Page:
Glebe brothers speed to ice cross success

Robin and Andrew Worling compete for Great Britain in the finals at the ATSX 500, the seventh stop of the Red Bull Ice Cross World Championship in Le Massif de Charlevoix, on February 22, 2020. Photo: Courtesy of Red Bull
Robin Worling shows off his ice cross bronze medal from a race in Rautalampi, Finland.   
Photos: Caitlin Heffernan

By Caitlin Heffernan

Two brothers from the Glebe have been climbing the world rankings in the extreme sport of ice cross downhill.

Robin and Andrew Worling both placed in the top 10 this year, with Robin, 23, ranking ninth in the men’s category and Andrew, 21, ranking eighth in the junior category.

Ice cross downhill is similar to ski or snowboard cross, with racers skating down an ice track on hockey skates. The sport had its first major event in Sweden in 2001. Rankings are determined by a point system, and the more difficult the track, the higher the available points.

Robin made his debut in 2017 at a race in Ottawa. After signing up online, organizers suggested he practise on an easier track first, since the Ottawa race was on a 1,000-level track (the most difficult level, meaning the winner would receive 1,000 points).

He and a friend drove 14 hours to Bathurst, New Brunswick, only for the race to be cancelled due to bad weather. So they drove the 14 hours back to Ottawa and Robin skated his first race a few weeks later on the 1,000-level Ottawa track built next to the Chateau Laurier.

“I got down it,” he says. “It wasn’t pretty, but I kind of slid down on my ass or my knees most of the way.”

Andrew decided to give ice cross downhill a try after seeing his brother compete. He skated his first race last December in Judenburg, Austria. The only training he did was at an indoor skatepark on rollerblades.

Though both brothers have played hockey and skied their whole lives, switching to ice cross downhill was still a tough challenge.

“Skiing, you have long planks to lean back and forward on,” Robin explains, “whereas skates you’re down to like a foot. So it’s like you’ll always want to lean back, but if you lean back you’re just going to fall right away.”

The mental aspect was challenging for Robin as well.

“You put in all this work and it boils down to 30 or 40 seconds, and if you make a mistake, that’s it, your day is done so quickly. And it’s not like hockey where if you have a bad giveaway, you have defenders to bail you out, a goalie to bail you out, and even if it goes in you can try and get it back the next shift. With ice cross, it’s just one mistake and that’s it. And if you’re halfway around the world and that happens, it’s pretty tough.”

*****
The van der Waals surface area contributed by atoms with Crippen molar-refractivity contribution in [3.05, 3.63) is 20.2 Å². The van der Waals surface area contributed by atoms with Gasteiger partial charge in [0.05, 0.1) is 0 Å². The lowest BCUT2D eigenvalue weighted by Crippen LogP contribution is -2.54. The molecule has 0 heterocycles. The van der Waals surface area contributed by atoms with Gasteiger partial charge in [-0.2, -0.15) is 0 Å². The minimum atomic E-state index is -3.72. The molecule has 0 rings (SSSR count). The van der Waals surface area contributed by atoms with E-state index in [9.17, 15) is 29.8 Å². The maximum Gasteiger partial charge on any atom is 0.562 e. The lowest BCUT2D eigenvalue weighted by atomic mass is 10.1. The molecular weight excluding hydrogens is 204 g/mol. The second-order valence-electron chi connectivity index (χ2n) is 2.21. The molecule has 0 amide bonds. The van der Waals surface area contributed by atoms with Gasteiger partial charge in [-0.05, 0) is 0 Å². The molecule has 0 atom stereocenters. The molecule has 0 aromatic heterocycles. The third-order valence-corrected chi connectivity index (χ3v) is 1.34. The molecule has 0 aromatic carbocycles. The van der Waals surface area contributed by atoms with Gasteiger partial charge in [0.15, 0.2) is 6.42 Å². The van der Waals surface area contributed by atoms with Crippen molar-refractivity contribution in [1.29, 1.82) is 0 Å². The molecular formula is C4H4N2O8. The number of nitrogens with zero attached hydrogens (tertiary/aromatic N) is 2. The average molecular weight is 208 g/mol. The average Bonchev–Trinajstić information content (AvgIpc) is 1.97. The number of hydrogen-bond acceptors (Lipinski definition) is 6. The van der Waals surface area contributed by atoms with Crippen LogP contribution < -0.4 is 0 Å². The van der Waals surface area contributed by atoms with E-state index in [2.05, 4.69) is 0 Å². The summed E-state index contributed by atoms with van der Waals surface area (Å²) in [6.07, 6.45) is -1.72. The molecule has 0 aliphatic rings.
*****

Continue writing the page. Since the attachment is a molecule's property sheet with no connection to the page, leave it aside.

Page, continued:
The two have both had major accomplishments this season. Andrew placed second in a junior race in Mont du Lac, Wisconsin in January.

“With that win, without trying to sound cheesy, it was definitely a sweet turning point for me,” he said. “I also somehow managed to come literally 16th in the men’s category, which was just so absurd for me.”

Robin’s biggest accomplishment was his first podium finish – third place at a race in Rautalampi, Finland in February.

Andrew’s season ended on an especially high note in Yokohama, Japan. “I got to race my brother, the person who got me into this sport, on TV for my friends and family to watch.”

Because the sport is relatively new, the ice cross community is extremely close-knit.

“I’ve played a couple competitive sports and I’ve never really done anything that quite compares to the community in ice cross,” Andrew said. “You see these top guys there who I watch on television, and it’s like oh my god, you idolize these people. And they just come talking to you like you’re everyone else, and it’s so cool.

“Obviously on the track, it’s competitive, but you see after every race it usually ends with a big hug and congratulations no matter what place you come in.”

Robin tries to encourage friends to give the sport a try. “It’s such a different and unique sport that you’re going to look like an idiot the first couple times down and you kind of just have to accept that.”

The two compete for Great Britain rather than Canada, as they have dual citizenship through their father. This allows them to enter more races since there are many fewer British skaters.

“It’s always funny when they come up to you and they’re like ‘Oh, whereabouts from England do you live?’ and we’re like ‘Oh, Ottawa!’” Andrew said. “It’s fun for my dad to see that because he’s obviously proud of where he came from, and it’s fun to compete for a country other than Canada just to kind of stand out.”

Andrew’s goal for now is just to stay fit during the off-season. As for Robin? “I’ll hopefully get into the top three one day, I don’t know. We’ll see.” Robin planned to compete in his last race of the season on March 21 in Moscow but that event was cancelled because of the coronavirus.

Caitlin Heffernan is a third-year journalism and linguistics student at Carleton University who loves hockey, classic rock and Douglas Adams novels.

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